Oloitan Owoyemi:

So we looked at okay, if we get the secondary school students, if we, because we have to be able to bring our science to what everybody can understand. That's what science communication is all about. So we said, if we get the secondary school students, they will in turn educate their parents. That might not really be learned.

Oloitan Owoyemi:

And we targeted the market women too, because we know that women are like you know, of every society. So we target the market women, communicate our science to them in more contextualized science science communication that they can understand in layman terms, for them to really understand what antibiotic resistance is. So it was really beautiful. So we educated students all across various secondary schools and we educated market women as well. So that was one I really loved being a part of. And second one was that I have started up a new laboratory. So he was this particular client was abroad and he was looking to set up something here, so I was really just able to give advice on the basic entry level solutions that he can start start the lab with, and the lab is currently running running till date.

Anne Chisa:

So that's what I mentioned too, sorry about that no, the more the merrier, and you can clearly hear that you absolutely love what you do and I think it's so important. It's so important to love what you do and also the work that you, the work that you're doing, and it's got a nice blend of your communications and the science communication aspect and the science engagement aspect, which is pretty exciting.

Anne Chisa:

So, with this being said and you painting the picture of what's currently happening on the ground and some of the work that you've been part of and some of the challenges, what is your hope for the future when you think of some of the challenges and opportunities available for medical solutions, particularly for you in terms of just your career and also just overall in this particular industry?

Oloitan Owoyemi:

Yes, at some point, career-wise, I would definitely want to be involved in policy-making and nation-building.

Oloitan Owoyemi:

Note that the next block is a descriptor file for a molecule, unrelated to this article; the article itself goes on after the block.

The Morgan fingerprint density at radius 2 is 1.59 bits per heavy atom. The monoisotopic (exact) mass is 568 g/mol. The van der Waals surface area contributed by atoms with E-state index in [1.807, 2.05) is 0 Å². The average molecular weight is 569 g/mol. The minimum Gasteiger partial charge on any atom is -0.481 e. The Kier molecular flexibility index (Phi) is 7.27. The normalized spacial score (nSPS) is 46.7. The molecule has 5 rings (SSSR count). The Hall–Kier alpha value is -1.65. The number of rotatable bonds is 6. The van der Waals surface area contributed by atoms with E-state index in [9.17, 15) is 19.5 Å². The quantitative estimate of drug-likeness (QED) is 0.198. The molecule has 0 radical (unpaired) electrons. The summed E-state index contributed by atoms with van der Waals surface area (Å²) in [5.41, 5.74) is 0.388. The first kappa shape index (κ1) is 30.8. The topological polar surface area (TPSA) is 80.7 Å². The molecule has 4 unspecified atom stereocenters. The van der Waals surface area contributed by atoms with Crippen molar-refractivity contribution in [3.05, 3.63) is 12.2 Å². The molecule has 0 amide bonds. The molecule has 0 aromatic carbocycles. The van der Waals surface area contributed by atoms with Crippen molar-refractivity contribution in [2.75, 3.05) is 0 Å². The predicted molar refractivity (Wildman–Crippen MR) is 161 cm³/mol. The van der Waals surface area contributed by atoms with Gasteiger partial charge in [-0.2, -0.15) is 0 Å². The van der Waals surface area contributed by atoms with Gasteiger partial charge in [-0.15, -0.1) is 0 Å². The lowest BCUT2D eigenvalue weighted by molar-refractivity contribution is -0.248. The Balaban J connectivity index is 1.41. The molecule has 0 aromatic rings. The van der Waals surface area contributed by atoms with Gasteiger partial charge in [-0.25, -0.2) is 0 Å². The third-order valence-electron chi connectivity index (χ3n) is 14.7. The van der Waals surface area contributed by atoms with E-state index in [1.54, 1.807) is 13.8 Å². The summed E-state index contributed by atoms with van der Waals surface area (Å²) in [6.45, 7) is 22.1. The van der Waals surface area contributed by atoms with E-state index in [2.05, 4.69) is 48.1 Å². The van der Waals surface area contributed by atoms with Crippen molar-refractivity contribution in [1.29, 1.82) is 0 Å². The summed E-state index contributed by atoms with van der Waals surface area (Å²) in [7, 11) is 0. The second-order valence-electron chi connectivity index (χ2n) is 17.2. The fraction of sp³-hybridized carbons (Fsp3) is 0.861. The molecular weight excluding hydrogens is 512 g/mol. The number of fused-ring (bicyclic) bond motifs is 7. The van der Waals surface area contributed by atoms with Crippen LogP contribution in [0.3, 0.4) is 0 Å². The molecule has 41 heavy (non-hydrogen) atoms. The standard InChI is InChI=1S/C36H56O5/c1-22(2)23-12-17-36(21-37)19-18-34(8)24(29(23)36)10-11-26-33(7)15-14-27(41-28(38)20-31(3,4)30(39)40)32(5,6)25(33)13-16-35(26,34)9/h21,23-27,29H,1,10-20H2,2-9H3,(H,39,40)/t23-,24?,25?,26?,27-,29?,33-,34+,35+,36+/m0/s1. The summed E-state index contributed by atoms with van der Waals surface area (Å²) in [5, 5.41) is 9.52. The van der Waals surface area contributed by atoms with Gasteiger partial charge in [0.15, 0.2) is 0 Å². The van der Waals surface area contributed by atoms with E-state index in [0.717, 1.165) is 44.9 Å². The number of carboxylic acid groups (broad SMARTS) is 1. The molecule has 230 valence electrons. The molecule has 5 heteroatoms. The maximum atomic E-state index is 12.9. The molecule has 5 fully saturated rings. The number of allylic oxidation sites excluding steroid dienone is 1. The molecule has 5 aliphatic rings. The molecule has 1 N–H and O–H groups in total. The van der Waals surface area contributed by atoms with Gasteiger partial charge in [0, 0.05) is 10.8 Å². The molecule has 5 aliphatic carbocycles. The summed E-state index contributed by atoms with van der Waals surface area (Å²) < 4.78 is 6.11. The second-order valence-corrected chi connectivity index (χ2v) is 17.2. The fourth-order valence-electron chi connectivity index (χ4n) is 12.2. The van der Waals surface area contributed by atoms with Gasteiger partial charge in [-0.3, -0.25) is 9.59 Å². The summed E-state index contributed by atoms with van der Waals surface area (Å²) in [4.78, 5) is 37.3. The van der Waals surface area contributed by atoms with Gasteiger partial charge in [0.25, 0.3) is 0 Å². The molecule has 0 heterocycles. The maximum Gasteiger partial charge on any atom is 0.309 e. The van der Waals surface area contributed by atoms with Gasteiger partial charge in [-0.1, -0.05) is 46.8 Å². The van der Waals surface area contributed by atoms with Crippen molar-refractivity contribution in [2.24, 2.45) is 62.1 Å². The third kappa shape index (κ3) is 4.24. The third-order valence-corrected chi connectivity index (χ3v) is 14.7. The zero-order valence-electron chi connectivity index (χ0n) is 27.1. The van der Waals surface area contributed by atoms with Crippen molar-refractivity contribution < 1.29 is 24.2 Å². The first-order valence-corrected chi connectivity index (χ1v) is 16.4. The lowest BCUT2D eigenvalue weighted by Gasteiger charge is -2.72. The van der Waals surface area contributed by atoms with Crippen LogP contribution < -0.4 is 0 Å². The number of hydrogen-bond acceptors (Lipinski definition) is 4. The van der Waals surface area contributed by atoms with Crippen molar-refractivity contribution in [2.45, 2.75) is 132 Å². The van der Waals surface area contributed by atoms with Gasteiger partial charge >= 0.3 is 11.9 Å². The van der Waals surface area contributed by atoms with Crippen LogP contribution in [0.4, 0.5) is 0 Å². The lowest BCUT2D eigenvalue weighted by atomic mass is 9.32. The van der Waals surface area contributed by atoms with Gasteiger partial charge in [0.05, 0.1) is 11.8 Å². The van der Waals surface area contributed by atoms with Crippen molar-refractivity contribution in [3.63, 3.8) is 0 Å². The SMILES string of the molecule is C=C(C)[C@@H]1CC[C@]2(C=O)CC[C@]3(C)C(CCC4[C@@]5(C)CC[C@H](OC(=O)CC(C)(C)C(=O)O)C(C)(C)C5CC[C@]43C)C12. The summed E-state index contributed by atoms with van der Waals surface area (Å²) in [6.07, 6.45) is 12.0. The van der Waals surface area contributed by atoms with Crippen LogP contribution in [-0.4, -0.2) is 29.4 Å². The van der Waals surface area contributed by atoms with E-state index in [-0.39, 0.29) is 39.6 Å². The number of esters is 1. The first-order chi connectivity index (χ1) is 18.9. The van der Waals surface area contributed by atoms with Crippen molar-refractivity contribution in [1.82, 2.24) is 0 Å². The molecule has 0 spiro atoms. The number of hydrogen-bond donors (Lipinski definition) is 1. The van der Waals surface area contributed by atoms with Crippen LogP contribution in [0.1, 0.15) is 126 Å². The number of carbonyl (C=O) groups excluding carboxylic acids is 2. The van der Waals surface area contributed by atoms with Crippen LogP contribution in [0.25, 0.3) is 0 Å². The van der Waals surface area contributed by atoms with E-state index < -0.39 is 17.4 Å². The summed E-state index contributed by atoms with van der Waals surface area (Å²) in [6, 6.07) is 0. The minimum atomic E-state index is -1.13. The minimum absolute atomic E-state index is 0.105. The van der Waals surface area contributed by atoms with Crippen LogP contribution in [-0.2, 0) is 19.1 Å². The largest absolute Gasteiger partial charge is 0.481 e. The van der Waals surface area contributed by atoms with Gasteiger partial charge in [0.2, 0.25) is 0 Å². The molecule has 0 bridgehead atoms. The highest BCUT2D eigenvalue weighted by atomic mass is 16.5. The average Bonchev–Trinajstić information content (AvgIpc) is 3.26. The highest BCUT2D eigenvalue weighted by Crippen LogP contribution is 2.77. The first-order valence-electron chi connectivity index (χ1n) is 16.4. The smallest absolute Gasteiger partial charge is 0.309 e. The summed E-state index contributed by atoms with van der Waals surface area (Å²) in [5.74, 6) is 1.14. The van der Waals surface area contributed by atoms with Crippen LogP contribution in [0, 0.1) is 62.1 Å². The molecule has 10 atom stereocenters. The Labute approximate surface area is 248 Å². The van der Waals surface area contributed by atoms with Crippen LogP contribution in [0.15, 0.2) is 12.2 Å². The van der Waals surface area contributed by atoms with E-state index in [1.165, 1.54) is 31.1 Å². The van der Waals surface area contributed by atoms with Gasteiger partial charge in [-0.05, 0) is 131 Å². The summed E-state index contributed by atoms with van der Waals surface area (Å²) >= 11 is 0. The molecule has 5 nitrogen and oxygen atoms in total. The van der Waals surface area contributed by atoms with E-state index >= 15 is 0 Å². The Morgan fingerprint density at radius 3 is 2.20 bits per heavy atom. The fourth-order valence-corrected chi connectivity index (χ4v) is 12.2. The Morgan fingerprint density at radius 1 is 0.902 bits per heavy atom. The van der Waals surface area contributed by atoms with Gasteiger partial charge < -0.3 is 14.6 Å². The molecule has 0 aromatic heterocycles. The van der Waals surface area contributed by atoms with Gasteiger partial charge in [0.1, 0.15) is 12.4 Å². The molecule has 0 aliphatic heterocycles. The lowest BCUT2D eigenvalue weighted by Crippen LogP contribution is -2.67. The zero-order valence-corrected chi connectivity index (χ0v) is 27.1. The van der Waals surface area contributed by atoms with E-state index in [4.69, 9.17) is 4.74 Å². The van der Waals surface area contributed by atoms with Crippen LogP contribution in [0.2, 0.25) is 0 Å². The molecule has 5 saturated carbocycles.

Of course I might have to find my way into politics or probably government parasitical organizations that handle that.

Oloitan Owoyemi:

But beyond all of that, the future for medical solutions and research is to yes, we have a lot of advancing technologies out there now, but we also must be able to make solutions that are affordable for our, because the global manufacturers like Merck, merck Rush, temo Fisher, temo Scientific and all of them, they are not really making solutions for.

Oloitan Owoyemi:

They are going global by penetrating new territories, but they are not really making localized solutions for each territory they are expanding into. So we as Africans need to make medical solutions that for Africans, by Africans, that are affordable for Africans to use and buy as well too. So, developing programs that will be easy for people to research us, to assess and get these machines into their lab to do machines maybe payment plans, flexible payment plans over the years, that would just be easy for a researcher to get. Maybe it's a centrifuge that he wants, or maybe it's a code, whatever kind of machine he needs for his research. So, developing programs towards that and also looking at positioning ourselves to attract foreign direct investments to now begin to manufacture solutions for Africans by Africans.

Anne Chisa:

Absolutely. I love that solutions by Africans for Africa. It actually just quickly makes me think of that AI solution that you said, the one that you put in the toilet. I was just thinking like that's a very that's a great idea, particularly in the developed world where toilets are with the system, etc. But what of in Africa, where a lot of people do not have adequate sanitation systems? So where would you put that AI chip? So, I think, where, for example, maybe they have petalotrines or etc. So I think it's quite interesting to really think of solutions that are great as well, and not solutions that are half measured, still at the same level, but they are adapted to our environments, and to solve solutions that can really also help and benefit local people.

Oloitan Owoyemi:

So, yeah, I think it's absolutely great, absolutely yeah.

Anne Chisa:

Yeah, no, it's been so lovely chatting with you today.

Oloitan Owoyemi:

I've learned a lot and I'm sure my listeners have also learned a lot.

Anne Chisa:

Thank you for your time and thank you for speaking to me. It was such a pleasure.

Oloitan Owoyemi:

Thank you for having me Really wonderful to engage in you.

Anne Chisa:

Okay, and to everybody else who's tuned in, thank you so much for listening to another episode of the Root of the Sun podcast with your girl and with an E. Until next time, goodbye.